deed, dated 10.04.2003, would depend upon the answer to the points framed above,
it is not necessary to deal with the same independently.

POINT No.(i)

        The pedigree of the family of Patnala Lakshmayya was presented by the 1st
respondent.  The partition among the three sons of Lakshmayya, through his first
wife, was in a way proved by the appellants, when they filed Ex.B.7 - registered
partition deed, dated 18.12.1927.  The appellants did not dispute the fact that
one of the sons, Satyanarayana sold his share in the suit schedule property, to
his brother Varahalu, through Ex.B.8 in the year 1955.  Even this was proved by
the 1st respondent, by filing the document.  Once they did not dispute that the
1st respondent is the son of Varahalu, nothing more was needed for the 1st
respondent to prove his title to the property.   The appellants could have non-
suited the 1st respondent, only by pleading the transfer of title to the
property from Varahalu, in accordance with law or by taking the plea of adverse
possession and by establishing it.  With the filing of Exs.B.7 and B.8 by the
appellants, it stood established that the father of the 1st appellant was the
absolute owner of the property and being the Class-I heir, the 1st respondent
succeeded to his estate.  If any doubt existed as to the continued enjoyment and
the title by the 1st respondent in respect of the property, that stood removed
with the filing of the original power of attorney executed by the 1st respondent
in favour of Ratnayamma, for administration thereof.  Incidentally, the original
of the G.P.A. is filed as Ex.B.1 by the appellants.  Therefore, it can safely be
held that the 1st respondent proved his title to the suit schedule property.

POINT Nos.(ii) and (iii)

        Notwithstanding the fact that the 1st respondent proved his title, he
could have recovered possession, if only there did not exist any formidable
factor, such as acquisition of any rights by the appellants or their
predecessors, such as by way of transfer or adverse possession.  The record does
not disclose that any valid transfer inter vivos has taken between the 1st
respondent or any other person.  The appellants made a feeble attempt to plead
that the 1st respondent transferred the property in favour of Ratnayamma through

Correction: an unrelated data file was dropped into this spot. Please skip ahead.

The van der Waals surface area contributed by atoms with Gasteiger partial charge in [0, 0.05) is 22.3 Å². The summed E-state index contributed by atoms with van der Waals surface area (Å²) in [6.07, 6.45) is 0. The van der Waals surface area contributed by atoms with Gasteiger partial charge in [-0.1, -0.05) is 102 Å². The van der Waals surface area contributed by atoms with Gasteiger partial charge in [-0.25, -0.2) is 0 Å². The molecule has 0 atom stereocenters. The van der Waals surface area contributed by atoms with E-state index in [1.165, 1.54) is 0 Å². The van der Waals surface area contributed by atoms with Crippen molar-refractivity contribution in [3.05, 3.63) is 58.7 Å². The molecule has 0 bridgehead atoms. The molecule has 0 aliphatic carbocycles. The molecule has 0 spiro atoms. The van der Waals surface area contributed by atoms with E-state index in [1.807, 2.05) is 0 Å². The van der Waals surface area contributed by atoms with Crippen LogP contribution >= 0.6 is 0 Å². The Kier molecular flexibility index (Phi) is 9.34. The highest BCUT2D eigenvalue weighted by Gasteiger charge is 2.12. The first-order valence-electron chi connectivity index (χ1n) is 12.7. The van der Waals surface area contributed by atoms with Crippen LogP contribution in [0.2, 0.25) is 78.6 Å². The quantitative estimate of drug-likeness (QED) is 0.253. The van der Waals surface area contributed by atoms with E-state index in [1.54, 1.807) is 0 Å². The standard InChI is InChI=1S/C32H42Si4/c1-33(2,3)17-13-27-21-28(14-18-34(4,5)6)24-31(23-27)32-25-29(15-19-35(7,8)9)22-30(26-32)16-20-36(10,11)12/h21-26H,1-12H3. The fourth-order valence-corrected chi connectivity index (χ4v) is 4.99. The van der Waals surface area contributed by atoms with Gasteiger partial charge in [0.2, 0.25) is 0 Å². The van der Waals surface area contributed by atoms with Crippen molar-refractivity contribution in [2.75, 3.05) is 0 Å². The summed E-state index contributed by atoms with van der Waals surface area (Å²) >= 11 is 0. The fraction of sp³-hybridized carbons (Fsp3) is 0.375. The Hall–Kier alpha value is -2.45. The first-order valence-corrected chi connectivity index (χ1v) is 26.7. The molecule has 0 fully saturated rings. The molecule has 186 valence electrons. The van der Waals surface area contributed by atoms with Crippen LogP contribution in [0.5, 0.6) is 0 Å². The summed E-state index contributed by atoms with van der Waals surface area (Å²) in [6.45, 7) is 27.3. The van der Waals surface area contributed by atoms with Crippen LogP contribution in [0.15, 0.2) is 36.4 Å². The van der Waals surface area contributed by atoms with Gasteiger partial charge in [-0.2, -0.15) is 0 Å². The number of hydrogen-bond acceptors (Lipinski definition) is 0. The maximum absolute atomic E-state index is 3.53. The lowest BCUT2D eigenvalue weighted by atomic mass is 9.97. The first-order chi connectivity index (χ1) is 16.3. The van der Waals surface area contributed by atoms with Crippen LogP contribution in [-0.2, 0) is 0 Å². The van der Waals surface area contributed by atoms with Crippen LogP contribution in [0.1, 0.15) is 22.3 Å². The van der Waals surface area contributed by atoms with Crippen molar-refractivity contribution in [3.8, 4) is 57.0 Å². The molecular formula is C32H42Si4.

Ex.B.20, on 01.02.1988.  Admittedly, it is an unregistered document and the
trial Court has rightly held the same as inadmissible in evidence.  No legal
consequences flow from it.

        The appellants could have taken the plea of adverse possession, but for
the fact that they have specifically pleaded that Ratnayamma purchased the
property.  Added to that, Ratnayamma was appointed as power of attorney under 
Ex.B.1 by the 1st respondent.  An agent much less his/her legal representative
can never be permitted to plead any rights adverse to the interests of the
principal.  As a matter of fact, there is nothing on record to disclose that
Ratynayamma had ever asserted any rights over the property, in herself.  It is
only the 1st appellant that made an attempt in this regard.  When the possession
of the property by Ratnayamma cannot be treated to be adverse, to the interest,
of the
1st respondent, the question of the 1st appellant claiming through Ratnayamma,
that too, under a Will, taking the plea of adverse possession, does not arise.
Therefore, the inescable conclusion is that the 1st respondent was entitled to
recover the possession of the property.

        The Will said to have been executed by Ratnayamma in favour of the 1st
appellant is hardly of any use, unless the executrix had an independent title to
the property.  Therefore, the second point is also answered against the
appellants and in favour of the 1st respondent.

        Though the 1st appellant is said to have executed a gift deed, being
Ex.B.6, on 10.04.2003, in favour of his wife, the 2nd appellant, in respect of
the property.   It is already held that the 1st respondent did not derive any
title to the property and he cannot convey a better title to his wife, the 2nd
appellant. 
 In addition to that, it was elicited from the 1st appellant as DW.1
that there are no documents to show that Ratnayamma purchased the plaint
schedule property from the father of the
1st respondent, and that the Will marked as Ex.B.10 is in respect of a different
item of property.  He admitted that the property mentioned therein i.e. House
bearing No.46-15-11 has fallen to the share of Ratnayamma.  He was not entitled
to lay any claim to the suit schedule property, on the basis of the said
document.

        Viewed from any angle, this Court does not find any merits in the appeal
and it is accordingly dismissed.   On a request made by the learned counsel for
the appellants, three months time is granted to them to put the 1st respondent
in possession of the suit property, subject to payment of rents.
There shall be no order as to costs through out.
       
______________________  
L.NARASIMHA REDDY, J